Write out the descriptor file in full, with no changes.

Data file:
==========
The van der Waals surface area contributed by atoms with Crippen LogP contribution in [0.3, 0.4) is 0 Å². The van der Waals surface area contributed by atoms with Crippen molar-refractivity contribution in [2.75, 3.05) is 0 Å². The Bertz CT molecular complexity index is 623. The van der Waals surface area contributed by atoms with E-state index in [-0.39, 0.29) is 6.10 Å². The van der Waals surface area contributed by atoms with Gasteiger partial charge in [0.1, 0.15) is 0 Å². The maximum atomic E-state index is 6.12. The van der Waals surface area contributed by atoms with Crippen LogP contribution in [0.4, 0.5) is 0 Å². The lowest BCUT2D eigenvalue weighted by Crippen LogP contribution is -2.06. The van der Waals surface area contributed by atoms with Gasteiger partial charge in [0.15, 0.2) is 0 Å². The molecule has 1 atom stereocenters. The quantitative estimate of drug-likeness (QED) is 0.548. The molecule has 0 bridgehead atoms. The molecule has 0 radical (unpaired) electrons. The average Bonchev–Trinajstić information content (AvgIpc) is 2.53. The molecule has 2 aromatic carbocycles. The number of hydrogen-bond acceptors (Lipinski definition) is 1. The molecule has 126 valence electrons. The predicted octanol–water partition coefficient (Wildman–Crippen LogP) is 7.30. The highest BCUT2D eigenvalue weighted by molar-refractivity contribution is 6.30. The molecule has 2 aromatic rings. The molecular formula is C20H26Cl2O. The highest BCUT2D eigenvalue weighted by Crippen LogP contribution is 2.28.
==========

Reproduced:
The van der Waals surface area contributed by atoms with Crippen LogP contribution in [0.3, 0.4) is 0 Å². The van der Waals surface area contributed by atoms with Crippen molar-refractivity contribution in [2.75, 3.05) is 0 Å². The Bertz CT molecular complexity index is 623. The van der Waals surface area contributed by atoms with E-state index in [-0.39, 0.29) is 6.10 Å². The van der Waals surface area contributed by atoms with Gasteiger partial charge in [0.1, 0.15) is 0 Å². The maximum atomic E-state index is 6.12. The van der Waals surface area contributed by atoms with Crippen LogP contribution in [0.4, 0.5) is 0 Å². The lowest BCUT2D eigenvalue weighted by Crippen LogP contribution is -2.06. The van der Waals surface area contributed by atoms with Gasteiger partial charge in [0.15, 0.2) is 0 Å². The molecule has 1 atom stereocenters. The quantitative estimate of drug-likeness (QED) is 0.548. The molecule has 0 bridgehead atoms. The molecule has 0 radical (unpaired) electrons. The average Bonchev–Trinajstić information content (AvgIpc) is 2.53. The molecule has 2 aromatic carbocycles. The number of hydrogen-bond acceptors (Lipinski definition) is 1. The molecule has 126 valence electrons. The predicted octanol–water partition coefficient (Wildman–Crippen LogP) is 7.30. The highest BCUT2D eigenvalue weighted by molar-refractivity contribution is 6.30. The molecule has 2 aromatic rings. The molecular formula is C20H26Cl2O. The highest BCUT2D eigenvalue weighted by Crippen LogP contribution is 2.28.